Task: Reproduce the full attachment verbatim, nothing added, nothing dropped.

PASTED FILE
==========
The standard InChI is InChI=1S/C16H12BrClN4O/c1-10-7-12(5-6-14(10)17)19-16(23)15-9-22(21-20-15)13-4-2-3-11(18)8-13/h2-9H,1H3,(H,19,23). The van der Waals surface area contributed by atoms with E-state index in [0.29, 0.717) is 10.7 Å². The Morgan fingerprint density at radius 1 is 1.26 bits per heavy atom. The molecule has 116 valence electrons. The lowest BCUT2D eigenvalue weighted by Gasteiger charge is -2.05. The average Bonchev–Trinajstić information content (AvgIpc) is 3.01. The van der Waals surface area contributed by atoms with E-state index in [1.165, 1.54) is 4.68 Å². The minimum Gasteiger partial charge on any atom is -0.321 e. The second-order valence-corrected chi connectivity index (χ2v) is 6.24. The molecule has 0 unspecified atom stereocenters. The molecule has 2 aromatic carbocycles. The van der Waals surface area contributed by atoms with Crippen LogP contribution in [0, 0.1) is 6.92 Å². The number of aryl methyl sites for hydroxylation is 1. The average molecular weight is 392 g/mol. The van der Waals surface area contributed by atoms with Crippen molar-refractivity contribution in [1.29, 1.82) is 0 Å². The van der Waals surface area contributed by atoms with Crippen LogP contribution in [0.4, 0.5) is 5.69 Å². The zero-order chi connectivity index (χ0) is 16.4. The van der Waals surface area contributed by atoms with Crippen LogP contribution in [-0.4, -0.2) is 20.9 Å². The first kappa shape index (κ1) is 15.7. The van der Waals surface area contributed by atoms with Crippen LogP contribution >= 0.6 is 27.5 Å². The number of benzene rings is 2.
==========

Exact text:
The standard InChI is InChI=1S/C16H12BrClN4O/c1-10-7-12(5-6-14(10)17)19-16(23)15-9-22(21-20-15)13-4-2-3-11(18)8-13/h2-9H,1H3,(H,19,23). The van der Waals surface area contributed by atoms with E-state index in [0.29, 0.717) is 10.7 Å². The Morgan fingerprint density at radius 1 is 1.26 bits per heavy atom. The molecule has 116 valence electrons. The lowest BCUT2D eigenvalue weighted by Gasteiger charge is -2.05. The average Bonchev–Trinajstić information content (AvgIpc) is 3.01. The van der Waals surface area contributed by atoms with E-state index in [1.165, 1.54) is 4.68 Å². The minimum Gasteiger partial charge on any atom is -0.321 e. The second-order valence-corrected chi connectivity index (χ2v) is 6.24. The molecule has 0 unspecified atom stereocenters. The molecule has 2 aromatic carbocycles. The van der Waals surface area contributed by atoms with Crippen LogP contribution in [0, 0.1) is 6.92 Å². The number of aryl methyl sites for hydroxylation is 1. The average molecular weight is 392 g/mol. The van der Waals surface area contributed by atoms with Crippen molar-refractivity contribution in [1.29, 1.82) is 0 Å². The van der Waals surface area contributed by atoms with Crippen LogP contribution in [0.4, 0.5) is 5.69 Å². The zero-order chi connectivity index (χ0) is 16.4. The van der Waals surface area contributed by atoms with Crippen LogP contribution in [-0.4, -0.2) is 20.9 Å². The first kappa shape index (κ1) is 15.7. The van der Waals surface area contributed by atoms with Crippen LogP contribution >= 0.6 is 27.5 Å². The number of benzene rings is 2.